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Solar-Biomass Hybrid Cold Storage-cum-Power Generation system for Rural Applications

Background
In a tropical country like India, with about 70% of population of India is engaged in agriculture, the importance of refrig-eration can hardly be over-emphasized. India is the 2nd largest producer of fruits and vegetables in the world. Horticulture provides 6.5% of the country's GDP, 13% of employment and accounts for more than 9% of Indian exports with only 9% crop acreage. However, while India's agricultural production base is quite strong; wastage of agricultural produce is massive. It is estimated that, due to a lack of proper storage and transit facilities, about 22% of agricultural produce, especially fruit and vegetables, is spoiled. The wastage in fruit and vegetables is estimated to be worth about Rs.330 billion. India, therefore, has tremendous growth potential with respect to rural-based food processing.

However, poor infrastructure, including the lack of integrated cooling facilities (cold chain), has retarded the growth of the food processing industry. The Ministry of Food Process in India has identified refrigeration and cold storage facilities as the weakest link in the whole value chain.

The lack of proper storage facilities has led to the following consequences:

  • Excess produce either floods the market and results in an oversupply or is totally wasted; and
  • An artificial scarcity is created during non-harvesting periods.
The cold storage facilities for India's agricultural produce are falling short by more than 10 million tonnes. Moreover, the conventional cold storages, which are being set up mostly in semi urban areas, are of 100TR (Tons of Refrigeration) and above capacity making them unviable for small village level applications. Additionally, these cold storages consume 30,000 MW of the installed power capacity and energy expenses account for 28% of costs in cold storage.

Also, very often farmers have to resort to distress selling due to limited shelf life of the produce in absence of access to even short-term cold storage facilities. As a result marginal and small farmers face difficulty in getting good returns from sales of their produce. Furthermore, a majority of India's villages are unelectrified and even the electrified ones have erratic power supply. Hence there is need for small cold storage facilities that are not dependent on the grid electricity, to temporarily store the farm produce till market prices are more amenable to small farmers.

Since India is blessed with perennial solar energy and a lots of surplus biomass resources, developing a solar-biomass powered cold storage can help meet this shortage using abundantly available renewable energy that is best suited for rural/decentralized deployment.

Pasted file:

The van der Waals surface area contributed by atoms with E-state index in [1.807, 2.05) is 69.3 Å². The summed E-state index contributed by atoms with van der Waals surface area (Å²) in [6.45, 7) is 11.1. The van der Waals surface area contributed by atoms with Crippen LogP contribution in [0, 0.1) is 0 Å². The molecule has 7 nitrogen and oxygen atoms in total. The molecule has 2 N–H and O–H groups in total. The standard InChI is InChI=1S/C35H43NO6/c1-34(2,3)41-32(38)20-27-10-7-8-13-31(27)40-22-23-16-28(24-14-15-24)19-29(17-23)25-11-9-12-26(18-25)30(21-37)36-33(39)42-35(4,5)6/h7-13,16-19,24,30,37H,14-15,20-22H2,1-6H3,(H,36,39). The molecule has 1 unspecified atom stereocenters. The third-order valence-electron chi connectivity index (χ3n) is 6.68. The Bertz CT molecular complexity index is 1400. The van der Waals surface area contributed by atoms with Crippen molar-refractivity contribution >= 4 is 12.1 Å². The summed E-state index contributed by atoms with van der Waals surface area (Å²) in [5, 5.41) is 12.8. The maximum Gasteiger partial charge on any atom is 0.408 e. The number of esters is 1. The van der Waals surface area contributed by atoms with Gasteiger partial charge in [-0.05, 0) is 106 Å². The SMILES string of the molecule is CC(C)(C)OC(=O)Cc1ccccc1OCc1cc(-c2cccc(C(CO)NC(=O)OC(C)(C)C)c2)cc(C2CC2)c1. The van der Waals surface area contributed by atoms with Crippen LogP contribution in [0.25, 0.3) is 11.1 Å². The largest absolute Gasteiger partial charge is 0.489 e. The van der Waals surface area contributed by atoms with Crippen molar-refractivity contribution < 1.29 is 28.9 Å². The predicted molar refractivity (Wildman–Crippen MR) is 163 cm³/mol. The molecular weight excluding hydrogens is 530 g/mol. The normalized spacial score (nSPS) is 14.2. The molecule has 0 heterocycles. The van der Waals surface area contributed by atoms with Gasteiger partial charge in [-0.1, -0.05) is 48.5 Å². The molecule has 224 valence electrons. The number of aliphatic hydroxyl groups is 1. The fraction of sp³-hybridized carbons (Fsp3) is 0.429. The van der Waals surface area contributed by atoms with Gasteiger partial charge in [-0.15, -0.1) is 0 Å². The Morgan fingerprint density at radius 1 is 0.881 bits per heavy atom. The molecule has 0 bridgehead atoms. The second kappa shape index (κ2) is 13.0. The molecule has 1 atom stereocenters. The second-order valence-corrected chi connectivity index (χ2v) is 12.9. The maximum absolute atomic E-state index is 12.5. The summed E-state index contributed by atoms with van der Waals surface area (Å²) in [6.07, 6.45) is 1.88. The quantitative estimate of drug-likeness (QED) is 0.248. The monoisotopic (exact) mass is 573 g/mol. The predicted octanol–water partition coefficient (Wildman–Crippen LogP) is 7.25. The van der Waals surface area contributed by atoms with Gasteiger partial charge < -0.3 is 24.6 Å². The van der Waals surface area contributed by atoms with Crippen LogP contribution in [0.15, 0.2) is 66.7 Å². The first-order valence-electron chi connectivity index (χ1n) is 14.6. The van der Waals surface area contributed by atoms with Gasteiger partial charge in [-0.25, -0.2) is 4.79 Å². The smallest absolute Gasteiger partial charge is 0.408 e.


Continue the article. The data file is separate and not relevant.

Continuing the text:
TERI's initiative
Against this backdrop, way back in 2006, TERI started working on a concept whereby indigenously available biomass and solar resources could be used to operate small, decentralized cold storage right at the village level (as opposed to commercial, large-capacity cold storages at centralized locations). In addition to providing the cold storage facility to the farmers, such a system - it was envisaged- would also supply grid-quality power to the village; thereby offering a holistic solution to some of the key problems facing agrarian India.

Finally, in 2009, TERI started the development work with support from the Ministry of New and Renewable Energy (MNRE), Government of India under the aegis of Asia Pacific Partnership on Clean Development and Climate: in partnership with Solar Energy Centre, MNRE; Commonwealth Scientific & Industrial Research Organization, Australia, and Thermax Ltd., India. For finalizing the design, TERI held wider consultations with stakeholders such the National Horticulture Board, District Horticulture Offices, and Central Food Technological Research Institute in addition to undertaking an elaborate exercise to understand the field requirements.

The cold storage system so developed, comprises a 15 kW (~5 TR) Vapor Absorption Machine (VAM) coupled with a 50 kWe Biomass Gasifier system and a field of solar concentrating collectors. The bio-mass gasifier produces synthesis gas using locally available woody biomass, which is then used to run an engine-generator to produce electricity. The waste heat from the biomass gasifier along with the heat energy from the solar concentrating collectorsis utilized by the VAM to cool the cold storage chamber. Since the cold storage can be cooled to temperature as low as 0°C, a wide variety of fruit, vegetables, and horticulture produce can be stored there. The electricity generated by the system is enough to power domestic, community, as well as productive loads in a typical village.

The pilot plant has been set up in Solar Energy Centre, Gurgaon and is now operational.

Successful implementation of this system can open up avenues for its replication in other regions of India, thereby helping in both saving valuable agricultural produce and village electrification. Besides providing cold storage facilities as a mean for rural economic development, the system would also be providing electricity to the rural households and communities.The socio-economic impacts of this would be multifold, namely:

  • Electricity for lighting, resulting in (a) clean environment, (b) increased hours for study and social interaction, and (c) improved quality of life
  • Electricity for essential community applications like primary health centre and ICT based rural knowledge centres
  • Electricity for commercial activities like village market place
  • The use of electricity during the day time for income-enhancing activities like local entrepreneurship development and irrigated farming.

Tags: solar cooling, village electrification, cold storage, biomass gasifier

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